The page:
Me Too. Well, yes, as a 16-year-old boy, I escaped from a seduction attempt by a gay man and, like many women who stayed silent through the years after heterosexual abuse, I never exposed my would-be seducer.
What I find strange given the last few years in which the accusations of the #MeToo movement have echoed across the globe is the remarkable silence from men. With few exceptions, there has been an embarrassed silence from 50 percent of the population as if, by association, we are all guilty.
Men and women are certainly different and there’s no doubt that men tend to see all women as potential sexual partners. It’s burned into their hard drives, just as our sexual radar automatically hones in on any attractive member of the gender that appeals to us that is passing by, even at a significant distance. We don’t need to think, “there’s a pretty girl” for our senses to pick up the attraction without the need for any conscious thought.
That does not mean we do anything about such impulses and that is the difference between men who engage in sexual abuse of women (or other men) and those who don’t. The latter, I am sure, are by far the majority. The males of our species are not, on the whole, guilty of clubbing women into sexual submission as we are led to believe cave men did.
Nor is it likely that we had much of an idea of the extent of the problem until the exposure of people such as Harvey Weinstein. The casting couch is a legend that all men learn about in their formative years, but what goes on in Hollywood usually has little relevance to what happens in our individual suburban environments.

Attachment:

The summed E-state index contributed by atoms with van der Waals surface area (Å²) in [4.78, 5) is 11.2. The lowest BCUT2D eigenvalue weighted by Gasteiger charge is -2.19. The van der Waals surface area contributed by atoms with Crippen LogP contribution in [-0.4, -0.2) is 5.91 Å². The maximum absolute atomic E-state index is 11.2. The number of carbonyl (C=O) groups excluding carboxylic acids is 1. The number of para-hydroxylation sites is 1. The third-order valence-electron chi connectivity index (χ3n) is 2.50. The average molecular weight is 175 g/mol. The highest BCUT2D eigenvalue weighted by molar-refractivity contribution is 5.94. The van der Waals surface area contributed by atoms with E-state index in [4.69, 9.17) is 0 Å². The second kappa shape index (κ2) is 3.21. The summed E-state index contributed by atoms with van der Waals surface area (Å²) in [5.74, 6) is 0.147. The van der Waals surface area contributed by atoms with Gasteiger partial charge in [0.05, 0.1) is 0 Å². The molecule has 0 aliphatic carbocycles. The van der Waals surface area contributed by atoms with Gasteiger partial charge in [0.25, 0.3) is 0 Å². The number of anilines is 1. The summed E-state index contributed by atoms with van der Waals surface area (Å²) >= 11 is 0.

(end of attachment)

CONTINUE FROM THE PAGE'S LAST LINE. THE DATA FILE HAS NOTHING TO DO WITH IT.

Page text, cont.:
Pornography teaches us that some women like to flaunt their sexual appeal in front of cameras but, despite arguments that pornography commoditizes women, I doubt that many men expect the girl down the road to be revealing all for public consumption.
On a personal level, I confess that there may have been a very small number of cases in which women slept with me because it was easier to do so than put up with my constant whining and pleading. While I have been in positions of theoretical “power” over women in professional life, I have never attempted to force myself on my female employees. Indeed, I am constantly cautious about not overstepping the mark in comments on their dress or even in discussing work issues in potentially compromising situations.
That others are not as careful and who are indeed abusive of their positions of power is, to me, odious. Sure, men joke about sex and drop sexist remarks about their female colleagues, but certainly not within earshot of those concerned. Double standards? Maybe, but we are talking about abuse, not sexual attraction.
What, then, is the difference between what I believe to be the majority of males who are not in any way abusive and the small minority who abuse their power for sexual “favors”? I can only assume that this is a matter of upbringing and of being able to get away with it. This latter aspect suggests that women should have spoken out far faster than they did.
In a paternalistic society such as Indonesia, it is quite clear that women need far more support than they often get and that there is still far too little public condemnation of the frequent abuses of women’s rights.